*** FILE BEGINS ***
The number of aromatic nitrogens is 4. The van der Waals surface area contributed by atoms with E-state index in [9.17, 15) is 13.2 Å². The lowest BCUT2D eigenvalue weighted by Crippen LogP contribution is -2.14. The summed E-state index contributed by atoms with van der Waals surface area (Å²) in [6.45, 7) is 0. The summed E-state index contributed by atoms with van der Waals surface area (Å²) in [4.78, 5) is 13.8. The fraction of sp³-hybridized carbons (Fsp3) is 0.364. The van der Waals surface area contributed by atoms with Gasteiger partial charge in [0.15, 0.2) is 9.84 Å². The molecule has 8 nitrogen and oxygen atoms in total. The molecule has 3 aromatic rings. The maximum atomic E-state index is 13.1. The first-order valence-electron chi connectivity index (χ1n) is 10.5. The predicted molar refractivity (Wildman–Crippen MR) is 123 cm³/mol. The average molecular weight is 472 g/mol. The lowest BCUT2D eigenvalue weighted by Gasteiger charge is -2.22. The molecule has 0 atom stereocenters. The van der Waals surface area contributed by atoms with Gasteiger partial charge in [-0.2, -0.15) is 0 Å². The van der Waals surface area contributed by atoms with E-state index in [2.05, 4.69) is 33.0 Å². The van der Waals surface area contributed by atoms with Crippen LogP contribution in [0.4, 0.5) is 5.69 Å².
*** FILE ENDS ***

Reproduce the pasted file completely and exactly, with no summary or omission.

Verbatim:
The number of aromatic nitrogens is 4. The van der Waals surface area contributed by atoms with E-state index in [9.17, 15) is 13.2 Å². The lowest BCUT2D eigenvalue weighted by Crippen LogP contribution is -2.14. The summed E-state index contributed by atoms with van der Waals surface area (Å²) in [6.45, 7) is 0. The summed E-state index contributed by atoms with van der Waals surface area (Å²) in [4.78, 5) is 13.8. The fraction of sp³-hybridized carbons (Fsp3) is 0.364. The van der Waals surface area contributed by atoms with Gasteiger partial charge in [0.15, 0.2) is 9.84 Å². The molecule has 8 nitrogen and oxygen atoms in total. The molecule has 3 aromatic rings. The maximum atomic E-state index is 13.1. The first-order valence-electron chi connectivity index (χ1n) is 10.5. The predicted molar refractivity (Wildman–Crippen MR) is 123 cm³/mol. The average molecular weight is 472 g/mol. The lowest BCUT2D eigenvalue weighted by Gasteiger charge is -2.22. The molecule has 0 atom stereocenters. The van der Waals surface area contributed by atoms with Gasteiger partial charge in [-0.2, -0.15) is 0 Å². The van der Waals surface area contributed by atoms with E-state index in [2.05, 4.69) is 33.0 Å². The van der Waals surface area contributed by atoms with Crippen LogP contribution in [0.4, 0.5) is 5.69 Å².